If nothing else, this means you don't have to worry when you apply several passes with an unsharp mask to a breathtakingly detailed planetary image: the image you produce does not depend on which convolution you apply first.

Associativity. This property means that you can build up large kernels from small ones, or you can apply small kernels in succession to produce the same destination as applying a large one. Kernels are convolved with each other in much the same way that a kernel is convolved with an image. The following pseudocode creates a new kernel, k3 (), from two small one, kl () and k2 ():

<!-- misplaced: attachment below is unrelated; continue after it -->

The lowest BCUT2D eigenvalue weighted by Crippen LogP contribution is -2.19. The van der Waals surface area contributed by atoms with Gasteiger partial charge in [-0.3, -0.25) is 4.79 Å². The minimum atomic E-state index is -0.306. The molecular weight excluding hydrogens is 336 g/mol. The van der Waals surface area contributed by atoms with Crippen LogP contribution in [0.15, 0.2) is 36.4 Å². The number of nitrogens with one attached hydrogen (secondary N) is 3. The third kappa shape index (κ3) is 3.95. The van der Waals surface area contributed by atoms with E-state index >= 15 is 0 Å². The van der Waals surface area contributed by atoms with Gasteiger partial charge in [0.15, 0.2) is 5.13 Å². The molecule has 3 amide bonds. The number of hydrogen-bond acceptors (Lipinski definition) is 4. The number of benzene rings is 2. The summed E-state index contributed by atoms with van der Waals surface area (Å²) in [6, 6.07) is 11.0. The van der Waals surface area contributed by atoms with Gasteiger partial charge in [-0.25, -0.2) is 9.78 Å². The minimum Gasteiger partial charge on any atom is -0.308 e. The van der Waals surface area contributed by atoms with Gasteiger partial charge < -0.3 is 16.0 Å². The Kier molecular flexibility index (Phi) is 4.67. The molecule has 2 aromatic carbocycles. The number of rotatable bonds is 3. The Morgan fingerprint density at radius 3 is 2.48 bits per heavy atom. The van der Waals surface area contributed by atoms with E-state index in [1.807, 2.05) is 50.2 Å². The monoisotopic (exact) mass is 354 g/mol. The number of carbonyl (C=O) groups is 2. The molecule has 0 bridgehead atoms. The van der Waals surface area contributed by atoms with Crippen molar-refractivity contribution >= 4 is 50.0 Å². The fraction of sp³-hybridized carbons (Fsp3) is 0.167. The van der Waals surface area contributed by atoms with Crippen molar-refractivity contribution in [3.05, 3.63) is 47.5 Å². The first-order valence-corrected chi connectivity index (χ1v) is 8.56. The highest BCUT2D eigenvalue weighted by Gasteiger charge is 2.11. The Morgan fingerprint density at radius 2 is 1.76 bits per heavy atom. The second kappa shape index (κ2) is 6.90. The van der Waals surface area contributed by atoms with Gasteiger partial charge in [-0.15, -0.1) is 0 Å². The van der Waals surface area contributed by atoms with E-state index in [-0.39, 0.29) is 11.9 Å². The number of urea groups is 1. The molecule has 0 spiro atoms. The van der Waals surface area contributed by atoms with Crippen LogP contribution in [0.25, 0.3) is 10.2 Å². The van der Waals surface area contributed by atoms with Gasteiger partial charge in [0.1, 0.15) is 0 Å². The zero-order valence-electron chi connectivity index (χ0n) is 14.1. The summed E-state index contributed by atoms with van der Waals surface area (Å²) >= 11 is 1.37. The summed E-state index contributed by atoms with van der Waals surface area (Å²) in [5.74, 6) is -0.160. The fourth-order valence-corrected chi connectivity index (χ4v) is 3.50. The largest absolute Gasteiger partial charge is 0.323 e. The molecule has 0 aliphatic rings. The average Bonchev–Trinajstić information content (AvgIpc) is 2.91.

FOR y = -ry TO ry FOR x = -rx TO rx FOR j = -rj TO rj FOR i = -ri TO ri k3(x+i,y+j) =


In the sections that follow, you will see the associativety property used to create a large kernel from two small ones. If an image were convolved with each of the small kernels in turn, the destination would be the same as convolving the image with the resulting large kernel. You may find it helpful to try to visualize the kernels. The numbers for the pair below represent a donut shape and an averaging kernel. The destination, as you might expect, is a fuzzy donut shape:

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